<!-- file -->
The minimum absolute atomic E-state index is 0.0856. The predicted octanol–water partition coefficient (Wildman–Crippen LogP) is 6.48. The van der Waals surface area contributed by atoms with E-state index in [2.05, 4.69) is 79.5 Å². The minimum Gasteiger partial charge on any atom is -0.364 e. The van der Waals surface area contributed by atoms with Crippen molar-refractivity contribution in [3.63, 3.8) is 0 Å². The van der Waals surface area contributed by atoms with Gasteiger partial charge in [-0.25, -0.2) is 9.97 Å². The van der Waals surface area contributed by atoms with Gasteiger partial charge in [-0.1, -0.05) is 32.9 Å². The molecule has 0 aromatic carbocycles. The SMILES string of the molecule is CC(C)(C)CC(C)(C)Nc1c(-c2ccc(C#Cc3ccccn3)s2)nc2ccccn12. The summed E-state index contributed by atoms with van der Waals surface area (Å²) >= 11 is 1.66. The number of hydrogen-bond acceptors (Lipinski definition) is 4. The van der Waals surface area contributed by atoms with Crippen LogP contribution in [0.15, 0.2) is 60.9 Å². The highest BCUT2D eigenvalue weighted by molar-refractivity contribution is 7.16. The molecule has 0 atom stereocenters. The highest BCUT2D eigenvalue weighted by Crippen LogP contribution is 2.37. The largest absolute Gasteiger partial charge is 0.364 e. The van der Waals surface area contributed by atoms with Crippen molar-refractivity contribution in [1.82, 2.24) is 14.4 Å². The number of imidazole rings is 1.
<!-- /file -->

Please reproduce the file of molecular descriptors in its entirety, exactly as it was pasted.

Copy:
The minimum absolute atomic E-state index is 0.0856. The predicted octanol–water partition coefficient (Wildman–Crippen LogP) is 6.48. The van der Waals surface area contributed by atoms with E-state index in [2.05, 4.69) is 79.5 Å². The minimum Gasteiger partial charge on any atom is -0.364 e. The van der Waals surface area contributed by atoms with Crippen molar-refractivity contribution in [3.63, 3.8) is 0 Å². The van der Waals surface area contributed by atoms with Gasteiger partial charge in [-0.25, -0.2) is 9.97 Å². The van der Waals surface area contributed by atoms with Gasteiger partial charge in [-0.1, -0.05) is 32.9 Å². The molecule has 0 aromatic carbocycles. The SMILES string of the molecule is CC(C)(C)CC(C)(C)Nc1c(-c2ccc(C#Cc3ccccn3)s2)nc2ccccn12. The summed E-state index contributed by atoms with van der Waals surface area (Å²) >= 11 is 1.66. The number of hydrogen-bond acceptors (Lipinski definition) is 4. The van der Waals surface area contributed by atoms with Crippen LogP contribution in [0.15, 0.2) is 60.9 Å². The highest BCUT2D eigenvalue weighted by molar-refractivity contribution is 7.16. The molecule has 0 atom stereocenters. The highest BCUT2D eigenvalue weighted by Crippen LogP contribution is 2.37. The largest absolute Gasteiger partial charge is 0.364 e. The van der Waals surface area contributed by atoms with Crippen molar-refractivity contribution in [1.82, 2.24) is 14.4 Å². The number of imidazole rings is 1.